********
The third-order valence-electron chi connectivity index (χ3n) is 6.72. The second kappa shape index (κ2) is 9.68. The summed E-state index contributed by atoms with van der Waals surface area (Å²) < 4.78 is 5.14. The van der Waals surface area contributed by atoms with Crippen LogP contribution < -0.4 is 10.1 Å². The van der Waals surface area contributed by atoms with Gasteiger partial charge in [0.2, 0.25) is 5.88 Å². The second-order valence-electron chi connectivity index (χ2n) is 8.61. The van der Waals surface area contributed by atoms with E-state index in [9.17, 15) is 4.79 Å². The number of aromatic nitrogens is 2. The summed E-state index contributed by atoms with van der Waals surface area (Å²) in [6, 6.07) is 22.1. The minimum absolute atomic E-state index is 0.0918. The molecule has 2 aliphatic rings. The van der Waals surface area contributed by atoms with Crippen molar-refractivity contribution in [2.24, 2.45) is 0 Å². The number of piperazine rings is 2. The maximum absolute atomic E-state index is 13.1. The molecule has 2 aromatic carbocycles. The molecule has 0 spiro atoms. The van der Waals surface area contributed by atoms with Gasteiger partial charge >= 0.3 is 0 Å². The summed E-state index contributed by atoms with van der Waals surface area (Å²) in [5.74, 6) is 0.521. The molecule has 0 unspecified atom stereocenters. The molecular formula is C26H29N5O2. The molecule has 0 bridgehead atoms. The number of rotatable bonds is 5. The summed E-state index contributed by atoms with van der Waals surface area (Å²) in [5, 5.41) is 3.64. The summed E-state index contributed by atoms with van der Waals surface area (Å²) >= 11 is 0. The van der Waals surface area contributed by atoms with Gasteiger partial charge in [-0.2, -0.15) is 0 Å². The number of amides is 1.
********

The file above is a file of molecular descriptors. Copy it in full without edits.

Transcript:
The third-order valence-electron chi connectivity index (χ3n) is 6.72. The second kappa shape index (κ2) is 9.68. The summed E-state index contributed by atoms with van der Waals surface area (Å²) < 4.78 is 5.14. The van der Waals surface area contributed by atoms with Crippen LogP contribution < -0.4 is 10.1 Å². The van der Waals surface area contributed by atoms with Gasteiger partial charge in [0.2, 0.25) is 5.88 Å². The second-order valence-electron chi connectivity index (χ2n) is 8.61. The van der Waals surface area contributed by atoms with E-state index in [9.17, 15) is 4.79 Å². The number of aromatic nitrogens is 2. The summed E-state index contributed by atoms with van der Waals surface area (Å²) in [6, 6.07) is 22.1. The minimum absolute atomic E-state index is 0.0918. The molecule has 2 aliphatic rings. The van der Waals surface area contributed by atoms with Crippen molar-refractivity contribution in [2.24, 2.45) is 0 Å². The number of piperazine rings is 2. The maximum absolute atomic E-state index is 13.1. The molecule has 2 aromatic carbocycles. The molecule has 0 spiro atoms. The van der Waals surface area contributed by atoms with Gasteiger partial charge >= 0.3 is 0 Å². The summed E-state index contributed by atoms with van der Waals surface area (Å²) in [5.74, 6) is 0.521. The molecule has 0 unspecified atom stereocenters. The molecular formula is C26H29N5O2. The molecule has 0 bridgehead atoms. The number of rotatable bonds is 5. The summed E-state index contributed by atoms with van der Waals surface area (Å²) in [5, 5.41) is 3.64. The summed E-state index contributed by atoms with van der Waals surface area (Å²) >= 11 is 0. The van der Waals surface area contributed by atoms with Gasteiger partial charge in [-0.2, -0.15) is 0 Å². The number of amides is 1.